“A brilliant novel... a savage satire on the distortions of the single and collective minds.” (New York Times)
“Looks like a nasty little shocker, but is really that rare thing in English letters: a philosophical novel.” (Time)
“I do not know of any other writer who has done as much with language as Mr. Burgess has done here ― the fact that this is also a very funny book may pass unnoticed.” (William S. Burroughs)
“A terrifying and marvelous book.” (Roald Dahl)
About the Author
Anthony Burgess (1917–1993) is the author of many works, including A Clockwork Orange, The Wanting Seed, Nothing Like the Sun, Honey for the Bears, The Long Day Wanes, The Doctor Is Sick, and ReJoyce.
Most helpful customer reviews
5 of 5 people found the following review helpful.
"I'm singing in the rain.."
By James B.
A Clockwork Orange is Anthony Burgess's most famous novel, though you'll quickly find out that it isn't his favorite. This book has been the basis for some highly iconic scenes in cinema, and it's easy to see why it's such a famous book.
The story takes place is run-down version of London, following Alex, a gang leader whose two loves are gratuitous violence and classical music. After a robbery gone bad, Alex ends us a test subject for a new treatment to turn bad men good.
Burgess has developed a style on his own to write this book. The novel uses a massive amount of future slang that is at first super confusing. But after a few paragraphs, you'll be able to figure out what everything means. It certainly makes for an interesting experience.
The introduction for this edition is also notable, in that it directly calls attention to the novels main flaw. Like I said, Burgess himself doesn't like this book that much, citing the fact that he felt his themes of free will and morality were to heavy handed. And they are. But I feel like the book is worth reading in spite of that.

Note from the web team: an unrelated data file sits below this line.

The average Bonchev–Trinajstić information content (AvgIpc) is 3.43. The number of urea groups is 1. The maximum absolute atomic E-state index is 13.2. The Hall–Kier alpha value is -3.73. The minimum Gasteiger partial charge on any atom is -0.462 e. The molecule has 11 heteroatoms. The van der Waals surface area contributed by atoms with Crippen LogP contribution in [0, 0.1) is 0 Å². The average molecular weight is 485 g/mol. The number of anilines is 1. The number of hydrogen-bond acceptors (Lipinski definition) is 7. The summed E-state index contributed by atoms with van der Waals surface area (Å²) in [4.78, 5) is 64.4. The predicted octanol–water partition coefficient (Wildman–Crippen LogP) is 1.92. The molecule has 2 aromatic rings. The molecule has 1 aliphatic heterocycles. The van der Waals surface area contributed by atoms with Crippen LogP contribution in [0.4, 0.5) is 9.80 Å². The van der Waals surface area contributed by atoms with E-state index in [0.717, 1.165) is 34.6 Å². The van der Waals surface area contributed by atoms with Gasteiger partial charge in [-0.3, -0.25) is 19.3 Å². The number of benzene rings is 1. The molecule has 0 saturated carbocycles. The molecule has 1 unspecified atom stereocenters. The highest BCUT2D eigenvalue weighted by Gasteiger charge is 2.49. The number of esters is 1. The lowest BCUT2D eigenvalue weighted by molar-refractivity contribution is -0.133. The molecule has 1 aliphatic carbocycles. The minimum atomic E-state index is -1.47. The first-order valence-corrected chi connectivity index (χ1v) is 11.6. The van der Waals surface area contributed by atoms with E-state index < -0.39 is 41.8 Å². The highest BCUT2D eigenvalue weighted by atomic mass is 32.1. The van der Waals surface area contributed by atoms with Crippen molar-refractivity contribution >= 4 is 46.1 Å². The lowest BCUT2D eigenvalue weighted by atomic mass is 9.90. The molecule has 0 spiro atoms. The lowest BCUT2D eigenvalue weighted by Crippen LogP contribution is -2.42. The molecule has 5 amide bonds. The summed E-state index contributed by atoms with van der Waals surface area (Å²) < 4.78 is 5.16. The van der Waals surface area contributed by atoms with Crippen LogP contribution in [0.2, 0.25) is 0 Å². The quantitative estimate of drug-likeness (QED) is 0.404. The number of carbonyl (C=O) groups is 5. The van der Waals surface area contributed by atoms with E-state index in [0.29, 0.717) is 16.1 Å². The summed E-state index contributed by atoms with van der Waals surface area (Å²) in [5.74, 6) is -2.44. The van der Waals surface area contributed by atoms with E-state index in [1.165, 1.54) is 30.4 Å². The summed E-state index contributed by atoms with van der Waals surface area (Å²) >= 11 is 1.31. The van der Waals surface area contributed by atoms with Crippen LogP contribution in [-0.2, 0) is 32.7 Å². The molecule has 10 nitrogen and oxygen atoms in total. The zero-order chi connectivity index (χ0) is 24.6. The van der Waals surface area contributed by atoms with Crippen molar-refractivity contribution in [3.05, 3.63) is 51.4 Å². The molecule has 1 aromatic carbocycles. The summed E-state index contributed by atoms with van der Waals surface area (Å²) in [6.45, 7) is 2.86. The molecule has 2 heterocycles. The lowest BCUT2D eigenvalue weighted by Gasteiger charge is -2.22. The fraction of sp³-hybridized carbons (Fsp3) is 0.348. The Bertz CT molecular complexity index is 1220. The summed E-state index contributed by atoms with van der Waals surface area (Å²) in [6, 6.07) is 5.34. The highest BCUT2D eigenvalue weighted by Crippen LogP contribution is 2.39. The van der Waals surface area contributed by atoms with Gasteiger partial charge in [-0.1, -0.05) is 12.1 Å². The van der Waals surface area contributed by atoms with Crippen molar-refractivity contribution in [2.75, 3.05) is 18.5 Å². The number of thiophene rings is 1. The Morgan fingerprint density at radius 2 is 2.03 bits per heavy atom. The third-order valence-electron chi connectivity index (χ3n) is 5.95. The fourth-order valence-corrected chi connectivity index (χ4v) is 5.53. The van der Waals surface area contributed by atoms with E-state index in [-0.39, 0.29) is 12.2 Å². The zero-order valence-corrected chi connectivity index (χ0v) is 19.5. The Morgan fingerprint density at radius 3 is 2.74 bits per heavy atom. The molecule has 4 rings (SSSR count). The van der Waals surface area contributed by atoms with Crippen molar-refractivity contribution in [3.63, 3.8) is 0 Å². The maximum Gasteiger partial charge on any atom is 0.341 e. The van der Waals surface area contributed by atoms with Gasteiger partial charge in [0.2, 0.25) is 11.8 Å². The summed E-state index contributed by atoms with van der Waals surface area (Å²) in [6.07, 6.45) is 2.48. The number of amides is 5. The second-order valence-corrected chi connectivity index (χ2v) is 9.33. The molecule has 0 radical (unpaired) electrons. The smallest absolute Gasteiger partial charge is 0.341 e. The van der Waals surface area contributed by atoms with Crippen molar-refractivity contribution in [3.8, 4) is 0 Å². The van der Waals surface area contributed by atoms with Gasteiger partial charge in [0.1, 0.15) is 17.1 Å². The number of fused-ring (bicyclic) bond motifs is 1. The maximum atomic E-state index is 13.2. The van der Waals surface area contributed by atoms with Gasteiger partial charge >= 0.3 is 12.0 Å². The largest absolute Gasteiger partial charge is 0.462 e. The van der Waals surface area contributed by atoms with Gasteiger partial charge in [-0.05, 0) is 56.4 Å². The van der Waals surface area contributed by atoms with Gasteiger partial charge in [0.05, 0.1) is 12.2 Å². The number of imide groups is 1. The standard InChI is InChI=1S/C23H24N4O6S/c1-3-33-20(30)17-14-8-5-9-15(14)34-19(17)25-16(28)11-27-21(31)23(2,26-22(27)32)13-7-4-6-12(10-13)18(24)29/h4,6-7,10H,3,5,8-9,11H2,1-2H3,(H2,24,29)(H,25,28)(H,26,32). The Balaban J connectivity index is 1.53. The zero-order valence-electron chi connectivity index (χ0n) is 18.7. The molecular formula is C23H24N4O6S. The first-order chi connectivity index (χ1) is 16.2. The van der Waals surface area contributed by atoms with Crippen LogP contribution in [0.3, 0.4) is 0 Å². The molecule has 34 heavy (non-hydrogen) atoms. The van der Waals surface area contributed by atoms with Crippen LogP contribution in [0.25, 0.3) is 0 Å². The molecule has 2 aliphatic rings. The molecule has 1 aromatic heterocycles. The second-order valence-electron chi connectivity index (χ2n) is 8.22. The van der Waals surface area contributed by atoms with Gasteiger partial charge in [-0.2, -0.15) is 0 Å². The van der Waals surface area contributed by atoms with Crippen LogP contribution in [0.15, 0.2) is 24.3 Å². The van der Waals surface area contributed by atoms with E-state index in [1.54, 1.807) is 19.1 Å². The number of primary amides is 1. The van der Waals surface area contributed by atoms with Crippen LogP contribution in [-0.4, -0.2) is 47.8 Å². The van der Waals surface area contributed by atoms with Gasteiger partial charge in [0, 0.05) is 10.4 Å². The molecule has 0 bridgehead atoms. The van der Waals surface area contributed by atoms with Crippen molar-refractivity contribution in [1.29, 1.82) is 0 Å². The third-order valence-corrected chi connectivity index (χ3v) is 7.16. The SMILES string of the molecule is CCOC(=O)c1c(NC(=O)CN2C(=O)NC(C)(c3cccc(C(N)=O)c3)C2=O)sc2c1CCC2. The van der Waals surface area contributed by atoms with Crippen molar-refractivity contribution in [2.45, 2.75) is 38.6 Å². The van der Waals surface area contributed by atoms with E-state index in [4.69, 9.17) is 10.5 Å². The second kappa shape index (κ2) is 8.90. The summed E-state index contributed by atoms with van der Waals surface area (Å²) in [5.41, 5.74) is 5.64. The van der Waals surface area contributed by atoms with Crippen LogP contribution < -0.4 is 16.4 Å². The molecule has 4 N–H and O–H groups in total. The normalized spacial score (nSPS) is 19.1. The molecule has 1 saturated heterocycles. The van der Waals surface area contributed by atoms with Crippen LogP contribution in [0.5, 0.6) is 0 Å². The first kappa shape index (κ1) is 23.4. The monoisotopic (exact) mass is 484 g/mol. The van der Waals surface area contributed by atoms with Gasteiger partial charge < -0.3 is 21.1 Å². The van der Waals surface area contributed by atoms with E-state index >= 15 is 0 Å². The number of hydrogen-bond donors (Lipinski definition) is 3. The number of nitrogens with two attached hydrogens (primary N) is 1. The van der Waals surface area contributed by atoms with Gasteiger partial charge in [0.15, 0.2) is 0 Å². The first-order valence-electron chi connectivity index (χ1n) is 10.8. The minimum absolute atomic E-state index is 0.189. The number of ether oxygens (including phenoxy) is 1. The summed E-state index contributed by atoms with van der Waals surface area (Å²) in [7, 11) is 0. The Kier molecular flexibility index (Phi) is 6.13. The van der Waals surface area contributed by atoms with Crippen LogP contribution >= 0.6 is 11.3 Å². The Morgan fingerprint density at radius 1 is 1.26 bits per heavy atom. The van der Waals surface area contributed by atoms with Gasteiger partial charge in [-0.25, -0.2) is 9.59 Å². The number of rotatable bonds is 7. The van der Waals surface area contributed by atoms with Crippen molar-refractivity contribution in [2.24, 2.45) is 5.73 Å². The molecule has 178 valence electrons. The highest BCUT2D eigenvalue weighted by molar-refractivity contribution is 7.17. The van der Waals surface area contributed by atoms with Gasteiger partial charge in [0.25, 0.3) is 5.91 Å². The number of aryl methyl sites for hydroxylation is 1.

4 of 4 people found the following review helpful.
I would not recommend this for young teens or children
It is a dark, interesting story, but may not be accessible to some due to content. There are a lot of Russian words in this book. Some of them are explainable by context, but most aren't. I can't speak from the perspective of a pure English speaker, because I happen to know both Russian and English. The content can be very dark and explicit at times. I would not recommend this for young teens or children.
2 of 2 people found the following review helpful.
Not for the faint of heart... but that's not a bad thing.
By Mr. Kunz
I love this book. It gives a realistic view of the future, and it's possible darker societal changes that can be seen today, roughly 50 years after the book was first published. It includes the british ending, which is the way the book is supposed to end, compared to the lesser philosophical Kubrick ending that the U.S. was initially given. I will read this book dozens of times over, just because i enjoy Alex's charismatic and vulgar demeanor to provide more depth, reality, and complexity than anything found in modern media's characterization of the rebellious teenager. The story criticizes socialism, democracy at times, meanwhile pointing out our flaws as human beings to appreciate the arts of past generations, with just the right amount of satirical humor to keep the reader invested. It's a hard book to read, yet i challenge you to put it down after reading the first page. This book is a work of art. Thank you Anthony Burgess